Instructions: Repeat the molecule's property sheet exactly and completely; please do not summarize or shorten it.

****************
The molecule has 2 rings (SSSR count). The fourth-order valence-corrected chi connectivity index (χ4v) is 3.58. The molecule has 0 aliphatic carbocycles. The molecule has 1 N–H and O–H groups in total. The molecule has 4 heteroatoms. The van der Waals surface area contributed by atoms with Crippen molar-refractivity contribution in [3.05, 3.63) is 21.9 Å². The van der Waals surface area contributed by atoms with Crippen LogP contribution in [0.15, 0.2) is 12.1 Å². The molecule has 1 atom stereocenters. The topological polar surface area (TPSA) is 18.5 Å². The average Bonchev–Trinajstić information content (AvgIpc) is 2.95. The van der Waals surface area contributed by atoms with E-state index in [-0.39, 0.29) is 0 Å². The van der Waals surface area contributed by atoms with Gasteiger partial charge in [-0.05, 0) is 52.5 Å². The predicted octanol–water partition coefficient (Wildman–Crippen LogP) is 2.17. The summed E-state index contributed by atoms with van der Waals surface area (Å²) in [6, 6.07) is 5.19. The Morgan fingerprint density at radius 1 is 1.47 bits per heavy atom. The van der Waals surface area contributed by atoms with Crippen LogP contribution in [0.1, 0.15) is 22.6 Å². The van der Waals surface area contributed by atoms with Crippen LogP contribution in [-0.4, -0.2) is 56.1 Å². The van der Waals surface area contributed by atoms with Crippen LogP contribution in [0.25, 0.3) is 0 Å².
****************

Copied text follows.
The molecule has 2 rings (SSSR count). The fourth-order valence-corrected chi connectivity index (χ4v) is 3.58. The molecule has 0 aliphatic carbocycles. The molecule has 1 N–H and O–H groups in total. The molecule has 4 heteroatoms. The van der Waals surface area contributed by atoms with Crippen molar-refractivity contribution in [3.05, 3.63) is 21.9 Å². The van der Waals surface area contributed by atoms with Crippen LogP contribution in [0.15, 0.2) is 12.1 Å². The molecule has 1 atom stereocenters. The topological polar surface area (TPSA) is 18.5 Å². The average Bonchev–Trinajstić information content (AvgIpc) is 2.95. The van der Waals surface area contributed by atoms with E-state index in [-0.39, 0.29) is 0 Å². The van der Waals surface area contributed by atoms with Gasteiger partial charge in [-0.05, 0) is 52.5 Å². The predicted octanol–water partition coefficient (Wildman–Crippen LogP) is 2.17. The summed E-state index contributed by atoms with van der Waals surface area (Å²) in [6, 6.07) is 5.19. The Morgan fingerprint density at radius 1 is 1.47 bits per heavy atom. The van der Waals surface area contributed by atoms with Crippen LogP contribution in [0.1, 0.15) is 22.6 Å². The van der Waals surface area contributed by atoms with Crippen LogP contribution in [-0.4, -0.2) is 56.1 Å². The van der Waals surface area contributed by atoms with Crippen LogP contribution in [0.25, 0.3) is 0 Å².